Depuis, les critiques n’ont cessé de pleuvoir au sujet sur cette relation privilégiée entre un pays qui se veut le champion des droits de l’Homme dans le monde et une pétromonarchie wahhabite qui applique implacablement la charia et qui finance le salafisme depuis plusieurs décennies, ainsi que les mouvements islamistes, armés ou pas, les plus sectaires. Mais confronté à la crise économique, le gouvernement français, qui n’est pas dupe, préfère placer ses considérations géostratégiques et économiques au-dessus d’autres principes.

La donne va changer après les attentats de Paris. Alors que la France déclare la guerre au terrorisme islamiste, des voix s’élèvent à nouveau pour dénoncer les liens entre la France et l’Arabie saoudite, et le Qatar, fréquemment accusés de soutenir financièrement le terrorisme en Syrie et de propager sa vision fondamentaliste de l’islam. “La France n’est pas crédible dans ses relations avec l’Arabie saoudite”, avait notamment protesté l’ex-juge antiterroriste Marc Trévidic, interrogé par les Échos. “Nous savons très bien que ce pays du Golfe a versé le poison dans le verre par la diffusion du wahhabisme. Les attentats de Paris en sont l’un des résultats”, avait-il asséné.

Manuel Valls avait alors assuré qu’il n’avait aucune “raison de douter aujourd’hui de l’engagement” de Riyad et de Doha, qui luttent de manière “incontestable” contre l’organisation de l’État islamique. Toujours est-il que peu après le 13-Novembre, au nom de la guerre contre le terrorisme, la France s’est rapprochée de la Russie, l’autre allié indéfectible de Damas.

Par conséquent, d’aucuns pourraient penser que la suspension du contrat de vente d’armes françaises au Liban est une sorte d’avertissement saoudien, par ricochet, au rééquilibrages diplomatiques de la France. Même si, officiellement, Riyad assure avoir pris cette mesure pour protester contre des prises de position “hostiles” par le Liban, inspirées selon elle par le Hezbollah, le mouvement chiite pro-iranien. Toujours est-il qu’au final, c’est une belle opportunité qui risque de s’envoler pour la vingtaine de sociétés françaises qui étaient censées participer à ce contrat qui portait sur des équipements terrestres, maritimes et aériens.

 

‘Inhumane’: Europe Yanks Welcome Mat Out From Under Its War Refugees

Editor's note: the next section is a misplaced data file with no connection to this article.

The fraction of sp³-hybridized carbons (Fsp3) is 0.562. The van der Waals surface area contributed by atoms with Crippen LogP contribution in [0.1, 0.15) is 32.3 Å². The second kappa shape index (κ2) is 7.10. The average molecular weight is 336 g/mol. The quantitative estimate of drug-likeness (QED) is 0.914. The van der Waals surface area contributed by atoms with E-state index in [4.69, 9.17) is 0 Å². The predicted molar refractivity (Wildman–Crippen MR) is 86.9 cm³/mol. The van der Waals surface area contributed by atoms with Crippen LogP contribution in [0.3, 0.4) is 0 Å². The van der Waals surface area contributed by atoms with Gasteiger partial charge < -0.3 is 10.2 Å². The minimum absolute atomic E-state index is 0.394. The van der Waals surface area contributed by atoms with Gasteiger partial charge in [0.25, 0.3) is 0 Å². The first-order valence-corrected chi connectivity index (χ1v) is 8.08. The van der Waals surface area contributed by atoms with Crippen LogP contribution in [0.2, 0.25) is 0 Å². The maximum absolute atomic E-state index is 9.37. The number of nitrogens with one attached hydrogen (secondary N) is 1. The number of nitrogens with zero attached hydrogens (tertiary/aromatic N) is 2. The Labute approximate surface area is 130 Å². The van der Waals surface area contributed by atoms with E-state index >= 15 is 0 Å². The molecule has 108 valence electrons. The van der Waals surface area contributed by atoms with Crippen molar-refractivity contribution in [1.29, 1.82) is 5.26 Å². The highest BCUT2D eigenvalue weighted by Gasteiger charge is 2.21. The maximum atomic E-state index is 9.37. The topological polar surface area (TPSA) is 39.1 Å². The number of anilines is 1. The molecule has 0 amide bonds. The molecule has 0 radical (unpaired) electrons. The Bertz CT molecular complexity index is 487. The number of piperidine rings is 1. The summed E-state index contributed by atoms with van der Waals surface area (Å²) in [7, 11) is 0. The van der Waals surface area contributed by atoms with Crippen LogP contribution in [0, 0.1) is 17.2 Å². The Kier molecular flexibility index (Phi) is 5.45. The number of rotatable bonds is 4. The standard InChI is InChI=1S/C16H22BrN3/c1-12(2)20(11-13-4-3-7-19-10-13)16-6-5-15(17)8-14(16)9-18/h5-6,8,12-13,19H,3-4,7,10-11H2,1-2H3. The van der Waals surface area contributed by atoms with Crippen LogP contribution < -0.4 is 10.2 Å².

On Thursday, European Council President Donald Tusk, dismissing refugees fleeing war-torn Syria as “economic migrants,” stated, “Do not come to Europe.” Middle East analyst Hafsa Kara-Mustapha sat down with Sputnik’s Brian Becker to discuss the dire status of Middle Eastern refugees in Europe.

What will be the impact of European Council President Tusk’s Statements?

“First of all, I have to talk about the wording he used,” Kara-Mustapha told Loud & Clear. “He insisted on using the word migrant and specifically using the phrase ‘economic migrant’ when all the people presently coming into Europe are actually war refugees fleeing conflict.”

Kara-Mustapha expressed concern that by rebranding the refugees as economic migrants, the EU aims to alter the requirements of member states to provide asylum.

“In effect, when he says that Europe should stop welcoming economic migrants he is actually changing the whole subject and making the issue about economy and migration when simply it is about refugees,” she noted, adding that, “if you insist that these people are refugees then you have a duty to welcome them under all EU constitutions.”

By contrast, “if you refer to them as migrants then you have no duty towards them because these people are just coming for financial gain and nobody owes them anything,” observed Kara-Mustapha. In reality, however, “these people are coming to Europe for safety and to avoid the horrors of war.”

She also noted that the current aim of European leadership appears to be to fundamentally change public opinion toward refugees by referring to them as “migrants.” The wording, she said, “makes the topic less acceptable to ensure people turn against these refugees… the underlying meaning is that they are coming here for the benefits, to raid the welfare system, and to make money.”

The burden placed on cash-strapped Greece is worse than others — why is that?

“Greece is geographically very close to the warzone, it is close to Syria, and close to Turkey, where most of the refugees are coming from, so it is geographically bearing the brunt as the natural gateway to Europe,” explained Kara-Mustapha. “The moment they set foot in Greece they can actually claim asylum legally, but Greece is also geographically close so it is the first port of call for most refugees.”

The Greek social infrastructure, however, is ill-equipped to take on the pressures of the burgeoning refugee influx in light of austerity measures and a crippled economy. “The problem, of course, is that Greece is already a struggling country facing a difficult financial situation, it faces a lot of problems irrespective of the refugee crisis, and the fact that they have to cater for, at minimum, 2,000 people coming through its border means an extra burden on Greece’s finances.”